Cyber Security

How Skype developed a secret program called ‘Project Chess’ to make it easier for law enforcement and government officials to spy on customers’ data

 

By  Hayley Peterson

PUBLISHED: 09:56 EST, 21  June 2013 |  UPDATED: 09:56 EST, 21 June 2013

The web-based calling service Skype allegedly  developed a secret program called ‘Project Chess’ to make it easier for the  government to spy on its users. 

The program, set up about five years ago,  studied the legal and technical issues in making Skype’s calls available to law  enforcement officials, according to the New York  Times.

Skype has also reportedly been involved in  the Prism program since February 2011. Prism is the National Security  Agency’s  Internet data-collection program that was exposed by former  security contractor Edward Snowden.

 
The web-based calling service Skype allegedly developed a secret program called 'Project Chess' to make it easier for the government to spy on its users

 

The web-based calling service Skype allegedly developed  a secret program called ‘Project Chess’ to make it easier for the government to  spy on its users

The Washington Post reported earlier this  month that the NSA has a ‘User’s Guide for PRISM Skype Collection’ that outlines  how it can eavesdrop on any combination of Skype ‘audio, video, chat, and file  transfers.’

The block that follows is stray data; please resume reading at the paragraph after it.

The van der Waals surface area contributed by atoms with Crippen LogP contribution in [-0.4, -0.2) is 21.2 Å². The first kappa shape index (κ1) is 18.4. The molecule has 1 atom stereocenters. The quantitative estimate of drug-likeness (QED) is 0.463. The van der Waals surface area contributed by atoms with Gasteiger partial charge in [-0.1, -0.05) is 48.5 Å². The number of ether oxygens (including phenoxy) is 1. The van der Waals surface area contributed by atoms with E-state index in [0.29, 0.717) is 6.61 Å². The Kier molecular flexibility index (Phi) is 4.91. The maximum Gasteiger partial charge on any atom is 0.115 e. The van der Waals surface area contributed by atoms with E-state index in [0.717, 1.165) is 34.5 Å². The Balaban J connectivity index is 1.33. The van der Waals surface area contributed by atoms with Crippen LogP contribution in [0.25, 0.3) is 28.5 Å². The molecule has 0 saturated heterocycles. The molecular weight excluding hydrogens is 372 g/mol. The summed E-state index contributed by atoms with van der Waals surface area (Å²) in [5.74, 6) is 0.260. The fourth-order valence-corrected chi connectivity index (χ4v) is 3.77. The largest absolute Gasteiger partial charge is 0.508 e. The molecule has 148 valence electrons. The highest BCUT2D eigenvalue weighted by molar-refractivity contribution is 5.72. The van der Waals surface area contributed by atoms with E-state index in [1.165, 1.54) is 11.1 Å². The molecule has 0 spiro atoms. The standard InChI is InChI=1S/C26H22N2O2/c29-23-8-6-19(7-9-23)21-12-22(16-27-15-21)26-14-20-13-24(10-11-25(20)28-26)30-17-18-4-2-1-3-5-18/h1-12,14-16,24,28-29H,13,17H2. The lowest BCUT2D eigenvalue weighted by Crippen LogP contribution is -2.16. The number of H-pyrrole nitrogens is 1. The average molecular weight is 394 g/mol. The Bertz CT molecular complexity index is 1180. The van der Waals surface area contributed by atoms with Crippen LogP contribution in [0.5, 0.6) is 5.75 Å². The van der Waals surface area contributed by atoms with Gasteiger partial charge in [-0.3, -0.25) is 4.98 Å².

The start of ‘Project Chess’ predates Skype’s  acquisition by Microsoft in October 2011.

 

 

Both companies have come under fire in recent  weeks for their alleged involvement in the Prism program, which Snowden claims  gave the NSA ‘direct’ access to their serves and those of other Silicon Valley  giants including Facebook and Google. 

Skype has denied previous reports that it  made changes in its architecture to provide law enforcement with greater access  to users’ communications.

 
The start of 'Project Chess' predates Skype's acquisition by Microsoft in October 2011

 

The start of ‘Project Chess’ predates Skype’s  acquisition by Microsoft in October 2011

‘Some media stories recently have suggested  Skype may be acting improperly or based on ulterior motives against our users’  interests,’ Mark Gillett, vice president of Microsoft’s Skype division, said in  a blog post last year. ‘Nothing could be more contrary to the Skype  philosophy.’

But Gillett added that under some  circumstances, Skype would provide law enforcement with user chat and call  data.

‘If a law enforcement entity follows the  appropriate procedures and we are asked to access messages stored temporarily on  our servers, we will do so,’ Gillett wrote. ‘I must reiterate we

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